Taxi & Limousine Commission (TLC) Chairwoman and Commissioner Aloysee Heredia Jarmoszuk told taxi medallion lenders on a March 31 conference call that she doesn’t think the rescue plan now working its way through the state Legislature would work. The yellow cab medallion bailout plan is currently being supported by the state attorney general and the city comptroller.
“The plan itself, at least sounded good, but was not implementable, and would create a myriad of issues and complications especially around foreclosures,” Jarmoszuk explained. “And the math just didn’t seem to work out.”
In March, the de Blasio administration announced a plan to allow medallion owners to restructure their debt through a $20,000 loan and up to $9,000 in debt payment support through a $65 million fund provided by the federal government in the recent stimulus package.
“We want for this program to achieve meaningful reduction in principle, reduced interest rates and extended amortization periods,” Jarmoszuk told at least six lenders during the conference call.
Taxi drivers who owe more than $200,000 on their depreciated medallion loan have questioned how $20,000 from the city would motivate any lender to reduce a larger debt amount.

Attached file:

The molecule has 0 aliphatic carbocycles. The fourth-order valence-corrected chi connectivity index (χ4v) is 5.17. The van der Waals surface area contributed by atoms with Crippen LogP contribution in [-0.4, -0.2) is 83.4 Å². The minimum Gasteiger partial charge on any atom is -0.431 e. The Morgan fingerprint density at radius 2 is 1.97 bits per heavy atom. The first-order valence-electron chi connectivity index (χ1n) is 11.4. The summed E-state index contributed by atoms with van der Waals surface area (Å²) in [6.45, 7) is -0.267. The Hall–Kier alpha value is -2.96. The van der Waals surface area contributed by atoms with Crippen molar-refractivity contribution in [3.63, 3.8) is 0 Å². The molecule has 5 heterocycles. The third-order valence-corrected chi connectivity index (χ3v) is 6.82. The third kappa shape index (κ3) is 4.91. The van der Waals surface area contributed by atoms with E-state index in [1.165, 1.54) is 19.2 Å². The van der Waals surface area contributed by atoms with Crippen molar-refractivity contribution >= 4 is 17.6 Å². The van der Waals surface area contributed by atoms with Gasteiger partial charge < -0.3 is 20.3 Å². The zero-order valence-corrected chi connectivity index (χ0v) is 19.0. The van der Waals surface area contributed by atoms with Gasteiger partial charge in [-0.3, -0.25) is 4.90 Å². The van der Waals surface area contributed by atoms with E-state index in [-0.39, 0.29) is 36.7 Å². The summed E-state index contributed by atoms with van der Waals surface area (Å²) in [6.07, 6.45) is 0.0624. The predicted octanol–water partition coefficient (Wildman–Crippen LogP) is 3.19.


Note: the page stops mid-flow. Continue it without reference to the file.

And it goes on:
“We need all parties, including all of you, to work together on these restructured loans,” Jarmoszuk replied. “The city is actually committing funds. We’re not going to tell you how to value the medallion asset. We know there isn’t a one-size-fits-all solution for medallion debt.”
During the call, Jarmoszuk rejected the competing plan proposed by the New York Taxi Workers Alliance – and supported by both Attorney General Letitia James and Comptroller Scott Stringer – that calls on the city or the state to create a $125,000 price ceiling for the value of the medallion loan that could be amortized at 4% over 20 years so the medallion owners could pay $757 per month to the lenders.
“It sort of backed into a desired principal amount and mortgage payment that wasn’t mathematically based,” Jarmoszuk said. “I personally wasn’t able to understand or explain how that plan would work.”
The attorney general’s office relayed to Crain’s in February that it believed the relief package proposed by the New York Taxi Workers Alliance was the best way to resolve the long-standing fiscal issues plaguing medallion owners.
“This proposal would provide a fiscally fair and responsible way to support the recovery of the taxi medallion industry by guaranteeing loans written down to no more than $125,000 – which is why I have been working with the city to approve it since last year,” James said.
Stringer also spoke in support of the alliance’s proposal during a March 4 hearing with members of the state Senate.
“The New York Taxi Workers Alliance has put forward what my office believes is a fiscally sound approach,” the comptroller said. “We have a financial obligation to fix this, and I believe that embracing this plan is the best start.”
Source: Crain’s New York Business